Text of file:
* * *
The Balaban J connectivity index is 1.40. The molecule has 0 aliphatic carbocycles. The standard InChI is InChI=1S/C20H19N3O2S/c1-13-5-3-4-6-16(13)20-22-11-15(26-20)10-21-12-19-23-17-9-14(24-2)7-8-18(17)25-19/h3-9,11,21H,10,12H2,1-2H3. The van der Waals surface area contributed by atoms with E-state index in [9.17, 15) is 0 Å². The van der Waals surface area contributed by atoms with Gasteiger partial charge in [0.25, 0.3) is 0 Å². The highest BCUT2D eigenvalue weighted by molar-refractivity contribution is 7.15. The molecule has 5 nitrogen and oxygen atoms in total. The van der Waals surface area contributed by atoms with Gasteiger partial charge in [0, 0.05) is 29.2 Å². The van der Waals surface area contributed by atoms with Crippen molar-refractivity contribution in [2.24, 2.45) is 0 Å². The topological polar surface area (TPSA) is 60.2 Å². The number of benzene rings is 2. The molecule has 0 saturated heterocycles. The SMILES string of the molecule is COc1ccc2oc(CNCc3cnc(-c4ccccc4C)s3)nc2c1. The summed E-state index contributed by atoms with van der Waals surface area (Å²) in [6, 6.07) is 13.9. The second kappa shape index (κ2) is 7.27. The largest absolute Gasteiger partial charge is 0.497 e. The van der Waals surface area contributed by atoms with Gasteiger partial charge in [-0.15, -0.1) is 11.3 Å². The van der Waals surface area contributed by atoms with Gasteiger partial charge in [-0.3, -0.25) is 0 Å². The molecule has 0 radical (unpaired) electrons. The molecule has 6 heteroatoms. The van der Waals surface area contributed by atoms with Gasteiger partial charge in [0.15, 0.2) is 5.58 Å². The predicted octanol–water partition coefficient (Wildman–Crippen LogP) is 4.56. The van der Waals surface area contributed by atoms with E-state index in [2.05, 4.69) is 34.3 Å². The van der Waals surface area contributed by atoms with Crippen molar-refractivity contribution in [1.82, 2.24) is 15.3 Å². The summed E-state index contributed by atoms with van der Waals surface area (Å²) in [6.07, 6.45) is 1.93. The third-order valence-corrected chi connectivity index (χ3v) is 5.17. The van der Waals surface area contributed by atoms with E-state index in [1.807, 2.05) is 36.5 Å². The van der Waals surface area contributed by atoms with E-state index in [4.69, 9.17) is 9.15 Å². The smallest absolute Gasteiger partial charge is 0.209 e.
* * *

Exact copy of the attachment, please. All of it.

The Balaban J connectivity index is 1.40. The molecule has 0 aliphatic carbocycles. The standard InChI is InChI=1S/C20H19N3O2S/c1-13-5-3-4-6-16(13)20-22-11-15(26-20)10-21-12-19-23-17-9-14(24-2)7-8-18(17)25-19/h3-9,11,21H,10,12H2,1-2H3. The van der Waals surface area contributed by atoms with E-state index in [9.17, 15) is 0 Å². The van der Waals surface area contributed by atoms with Gasteiger partial charge in [0.25, 0.3) is 0 Å². The highest BCUT2D eigenvalue weighted by molar-refractivity contribution is 7.15. The molecule has 5 nitrogen and oxygen atoms in total. The van der Waals surface area contributed by atoms with Gasteiger partial charge in [0, 0.05) is 29.2 Å². The van der Waals surface area contributed by atoms with Crippen molar-refractivity contribution in [2.24, 2.45) is 0 Å². The topological polar surface area (TPSA) is 60.2 Å². The number of benzene rings is 2. The molecule has 0 saturated heterocycles. The SMILES string of the molecule is COc1ccc2oc(CNCc3cnc(-c4ccccc4C)s3)nc2c1. The summed E-state index contributed by atoms with van der Waals surface area (Å²) in [6, 6.07) is 13.9. The second kappa shape index (κ2) is 7.27. The largest absolute Gasteiger partial charge is 0.497 e. The van der Waals surface area contributed by atoms with Gasteiger partial charge in [-0.15, -0.1) is 11.3 Å². The van der Waals surface area contributed by atoms with Gasteiger partial charge in [-0.3, -0.25) is 0 Å². The molecule has 0 radical (unpaired) electrons. The molecule has 6 heteroatoms. The van der Waals surface area contributed by atoms with Gasteiger partial charge in [0.15, 0.2) is 5.58 Å². The predicted octanol–water partition coefficient (Wildman–Crippen LogP) is 4.56. The van der Waals surface area contributed by atoms with E-state index in [2.05, 4.69) is 34.3 Å². The van der Waals surface area contributed by atoms with Crippen molar-refractivity contribution in [1.82, 2.24) is 15.3 Å². The summed E-state index contributed by atoms with van der Waals surface area (Å²) in [6.07, 6.45) is 1.93. The third-order valence-corrected chi connectivity index (χ3v) is 5.17. The van der Waals surface area contributed by atoms with E-state index in [1.807, 2.05) is 36.5 Å². The van der Waals surface area contributed by atoms with E-state index in [4.69, 9.17) is 9.15 Å². The smallest absolute Gasteiger partial charge is 0.209 e.